As I pack for our trip (tomorrow) to the Philippines, something very interesting occurred to me: right now is the one century anniversary of KU herpetological expeditions to the Philippines. KU professor Dr. Edward Taylor first arrived in Manila in April-May 1912, exactly 100 years ago. It's very interesting to reflect on how much has changed over the past 100 years…personally, my experience is obviously quite different from Ed's. He spent months on a schooner, on his way to Manila (through Singapore), and my trip will take 30 hrs (through Japan). His supplies were packed in a wooden crate; mine in a cordura duffel bag. He collected herps alone with the use of a lantern, I collect specimens in groups of hunters, equipped with halogen headlamps. More importantly, our collaboration has advanced conceptually so far, surpassing I suspect, Taylor's wildest imagination of the future before him.
Another interesting fact: on this trip, we will target Mt. Hilong-hilong in northeast Mindanao, an historically significant site that was first surveyed by Angel Alcala and Walter Brown in the early 1960s. Our data and observations will constitute poignant comparisons to their formative earlier work, enabling direct quantitative analysis of temporal variation across sampling efforts (most notably, with an eye for impacts of land use and climate change). The results are sure to be astounding! All data we gather will be turned over to Dr. Alcala for comparative purposes with his many earlier surveys in the late 1950s, 1960s, and 1970s.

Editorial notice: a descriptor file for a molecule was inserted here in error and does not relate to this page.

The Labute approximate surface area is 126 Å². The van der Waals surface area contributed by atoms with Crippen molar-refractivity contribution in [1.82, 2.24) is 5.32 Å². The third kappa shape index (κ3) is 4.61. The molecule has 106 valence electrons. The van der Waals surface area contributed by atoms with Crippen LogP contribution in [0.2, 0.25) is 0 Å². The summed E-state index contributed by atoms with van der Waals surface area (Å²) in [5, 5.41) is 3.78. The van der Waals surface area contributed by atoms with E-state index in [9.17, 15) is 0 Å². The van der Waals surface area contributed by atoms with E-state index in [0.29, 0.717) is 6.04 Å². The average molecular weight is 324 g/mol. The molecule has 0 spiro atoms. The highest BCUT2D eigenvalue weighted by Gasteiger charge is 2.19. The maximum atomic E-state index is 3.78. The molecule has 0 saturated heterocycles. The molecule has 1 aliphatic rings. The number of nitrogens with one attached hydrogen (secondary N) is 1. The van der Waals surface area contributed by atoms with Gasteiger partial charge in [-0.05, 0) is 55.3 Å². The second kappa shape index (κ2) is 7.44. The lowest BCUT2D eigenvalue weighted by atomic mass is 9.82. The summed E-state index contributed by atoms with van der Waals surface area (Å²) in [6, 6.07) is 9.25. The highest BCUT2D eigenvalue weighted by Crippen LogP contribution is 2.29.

Anyone inherently interested: I'd recommend the California Academy of Sciences "Digitization and Rectification of the Brown and Alcala Philippine Collection" webpage. -Rafe
The Biodiversity Institute is home to about 60 graduate students and 30 research scientists and curators. They participate in field expeditions to all seven continents and represent areas such as entomology, ornithology, paleontology, parasitology and herpetology. As the authors of this blog, they share their experiences and adventures in collections-based biological research all over the world.
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